Though my adventure in period dramas didn’t end there. About a month ago, I read Pride and Prejudice for the first time. Well, the 1995 BBC version was just sitting there begging to be watched. Again, I was surprised by how much I liked it (given that Downton had never been my thing at all). It was loyal to the book, the settings and costumes were perfect (and of course it gave ample screentime to the swoon-worthy Colin Firth).

Now that I’ve finished that, I’ve moved onto Miss Fisher’s Murder Mysteries, a whodunit-style Australian drama set in the 1920s. Maybe it’s the golden age detective format I like, maybe it’s the Gatsby-esque aesthetic, maybe it’s the mix of intriguing characters with characters as sweet as a lollipop. Whatever the appeal, I’m a third of the way through the entire series. Seemingly, very soon I’ll have to find another period drama to watch. Any suggestions are very welcome.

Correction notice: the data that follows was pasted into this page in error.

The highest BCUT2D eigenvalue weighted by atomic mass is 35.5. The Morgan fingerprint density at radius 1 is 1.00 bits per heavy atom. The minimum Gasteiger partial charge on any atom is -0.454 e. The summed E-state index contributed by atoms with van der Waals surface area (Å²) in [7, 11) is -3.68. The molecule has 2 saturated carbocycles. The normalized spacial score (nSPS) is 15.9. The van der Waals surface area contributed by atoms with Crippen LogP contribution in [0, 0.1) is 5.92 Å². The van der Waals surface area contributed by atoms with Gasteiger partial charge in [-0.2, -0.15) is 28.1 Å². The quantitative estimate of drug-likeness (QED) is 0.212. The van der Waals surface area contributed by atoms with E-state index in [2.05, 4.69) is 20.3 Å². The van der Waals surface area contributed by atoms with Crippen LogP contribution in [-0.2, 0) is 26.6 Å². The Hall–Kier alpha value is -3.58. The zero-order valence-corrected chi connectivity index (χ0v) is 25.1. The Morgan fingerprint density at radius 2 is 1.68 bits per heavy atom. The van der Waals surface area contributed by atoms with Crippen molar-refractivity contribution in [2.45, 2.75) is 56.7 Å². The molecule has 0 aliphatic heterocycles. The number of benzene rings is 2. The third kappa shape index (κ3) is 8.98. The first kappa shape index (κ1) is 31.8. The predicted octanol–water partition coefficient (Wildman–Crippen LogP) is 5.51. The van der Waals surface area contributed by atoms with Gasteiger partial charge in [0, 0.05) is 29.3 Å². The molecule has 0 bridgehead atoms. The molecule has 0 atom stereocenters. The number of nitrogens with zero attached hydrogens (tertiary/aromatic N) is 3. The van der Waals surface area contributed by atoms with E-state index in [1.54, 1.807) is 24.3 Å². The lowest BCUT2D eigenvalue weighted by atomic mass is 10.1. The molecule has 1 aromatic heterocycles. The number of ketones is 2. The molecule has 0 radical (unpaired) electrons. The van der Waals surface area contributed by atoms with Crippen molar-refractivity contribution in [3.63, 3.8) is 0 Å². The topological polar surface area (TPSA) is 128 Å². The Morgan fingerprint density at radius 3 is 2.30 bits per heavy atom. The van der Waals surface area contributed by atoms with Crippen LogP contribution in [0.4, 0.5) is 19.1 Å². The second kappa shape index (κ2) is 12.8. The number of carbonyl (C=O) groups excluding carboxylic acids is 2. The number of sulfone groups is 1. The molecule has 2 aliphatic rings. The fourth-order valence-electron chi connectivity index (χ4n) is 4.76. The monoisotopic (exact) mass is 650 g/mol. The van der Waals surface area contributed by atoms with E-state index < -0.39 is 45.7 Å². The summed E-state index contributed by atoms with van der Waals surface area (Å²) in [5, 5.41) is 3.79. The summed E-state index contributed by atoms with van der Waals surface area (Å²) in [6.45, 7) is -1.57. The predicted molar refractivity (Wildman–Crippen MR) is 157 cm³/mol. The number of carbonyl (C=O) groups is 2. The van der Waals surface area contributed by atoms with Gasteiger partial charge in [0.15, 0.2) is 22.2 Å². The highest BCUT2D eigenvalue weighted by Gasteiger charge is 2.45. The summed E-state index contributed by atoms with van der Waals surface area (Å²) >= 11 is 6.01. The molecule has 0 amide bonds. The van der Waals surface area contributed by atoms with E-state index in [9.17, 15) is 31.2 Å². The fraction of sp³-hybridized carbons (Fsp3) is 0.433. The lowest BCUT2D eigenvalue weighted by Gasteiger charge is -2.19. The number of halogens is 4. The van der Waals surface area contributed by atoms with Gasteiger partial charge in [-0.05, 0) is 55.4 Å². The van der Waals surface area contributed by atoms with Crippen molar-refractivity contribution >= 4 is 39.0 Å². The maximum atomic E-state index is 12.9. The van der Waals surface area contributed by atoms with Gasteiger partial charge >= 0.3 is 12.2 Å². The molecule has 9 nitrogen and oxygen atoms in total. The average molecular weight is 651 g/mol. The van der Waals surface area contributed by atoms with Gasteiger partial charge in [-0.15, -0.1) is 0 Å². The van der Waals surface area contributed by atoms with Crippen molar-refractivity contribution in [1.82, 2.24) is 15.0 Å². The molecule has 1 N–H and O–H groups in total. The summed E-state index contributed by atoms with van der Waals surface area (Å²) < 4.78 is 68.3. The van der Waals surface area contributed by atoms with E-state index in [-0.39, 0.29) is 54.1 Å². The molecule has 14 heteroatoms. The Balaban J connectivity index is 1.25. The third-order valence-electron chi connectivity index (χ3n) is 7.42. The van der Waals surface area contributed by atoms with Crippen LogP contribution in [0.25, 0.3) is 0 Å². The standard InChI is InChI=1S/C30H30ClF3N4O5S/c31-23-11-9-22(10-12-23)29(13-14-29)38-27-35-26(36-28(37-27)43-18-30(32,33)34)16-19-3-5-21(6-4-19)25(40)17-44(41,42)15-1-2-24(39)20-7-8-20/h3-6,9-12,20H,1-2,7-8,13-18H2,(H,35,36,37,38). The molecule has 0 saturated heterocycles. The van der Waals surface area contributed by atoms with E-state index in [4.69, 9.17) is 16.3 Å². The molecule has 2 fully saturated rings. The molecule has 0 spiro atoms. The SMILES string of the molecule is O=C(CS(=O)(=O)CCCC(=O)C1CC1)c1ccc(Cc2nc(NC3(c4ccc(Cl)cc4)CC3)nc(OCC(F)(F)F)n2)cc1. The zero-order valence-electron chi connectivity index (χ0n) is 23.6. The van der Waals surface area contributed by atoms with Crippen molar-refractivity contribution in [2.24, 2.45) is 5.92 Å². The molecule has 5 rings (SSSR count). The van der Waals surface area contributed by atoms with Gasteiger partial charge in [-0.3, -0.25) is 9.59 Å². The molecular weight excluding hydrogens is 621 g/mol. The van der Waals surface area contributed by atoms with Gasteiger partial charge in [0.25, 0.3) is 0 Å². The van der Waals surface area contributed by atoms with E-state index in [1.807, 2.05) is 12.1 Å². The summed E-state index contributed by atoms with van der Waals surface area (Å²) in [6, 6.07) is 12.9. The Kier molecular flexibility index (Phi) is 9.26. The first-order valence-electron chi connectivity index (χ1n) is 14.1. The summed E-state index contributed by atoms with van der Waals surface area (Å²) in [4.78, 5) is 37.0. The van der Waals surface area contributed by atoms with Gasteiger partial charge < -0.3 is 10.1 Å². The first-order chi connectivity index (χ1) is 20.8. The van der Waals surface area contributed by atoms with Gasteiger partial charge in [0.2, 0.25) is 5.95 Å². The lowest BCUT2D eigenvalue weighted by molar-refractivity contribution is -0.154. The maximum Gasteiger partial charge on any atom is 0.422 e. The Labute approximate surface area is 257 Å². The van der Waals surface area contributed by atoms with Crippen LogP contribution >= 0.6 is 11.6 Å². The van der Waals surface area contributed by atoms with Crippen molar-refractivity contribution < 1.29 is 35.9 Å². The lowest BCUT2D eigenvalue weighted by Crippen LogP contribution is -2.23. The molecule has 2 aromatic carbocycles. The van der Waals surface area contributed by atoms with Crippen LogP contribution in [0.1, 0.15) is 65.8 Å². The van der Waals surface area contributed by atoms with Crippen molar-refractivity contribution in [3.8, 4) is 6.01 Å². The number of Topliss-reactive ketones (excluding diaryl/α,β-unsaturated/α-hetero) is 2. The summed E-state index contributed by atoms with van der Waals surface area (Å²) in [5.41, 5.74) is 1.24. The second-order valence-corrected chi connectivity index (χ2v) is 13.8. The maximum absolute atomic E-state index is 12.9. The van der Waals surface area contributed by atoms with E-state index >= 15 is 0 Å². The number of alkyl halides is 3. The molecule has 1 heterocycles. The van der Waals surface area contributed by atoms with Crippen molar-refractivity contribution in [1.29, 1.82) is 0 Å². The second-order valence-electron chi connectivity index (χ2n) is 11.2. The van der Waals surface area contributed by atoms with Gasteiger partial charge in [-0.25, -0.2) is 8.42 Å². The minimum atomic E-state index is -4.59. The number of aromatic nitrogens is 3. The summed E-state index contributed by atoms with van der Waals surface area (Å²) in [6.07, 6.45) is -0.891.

Book Reviews, Books

REVIEW: Dear Amy, Helen Callaghan

Image from Amazon UK

Book: Dear Amy

Author: Helen Callaghan

Rating: 4 stars

Margot, our ‘Dear Amy’ agony aunt, is fairly recently divorced and is a teacher at the school of a girl that has recently gone missing. She receives a letter to the column from Bethan Avery who says she has been kidnapped and is begging to be found. Bethan Avery did go missing – twenty odd years ago. Margot assumes this is a hoax, but fears this letter might in some way be connected to the recent missing student, Katie. She goes to the police and a mysterious investigation begins, pulling Margot along for the ride.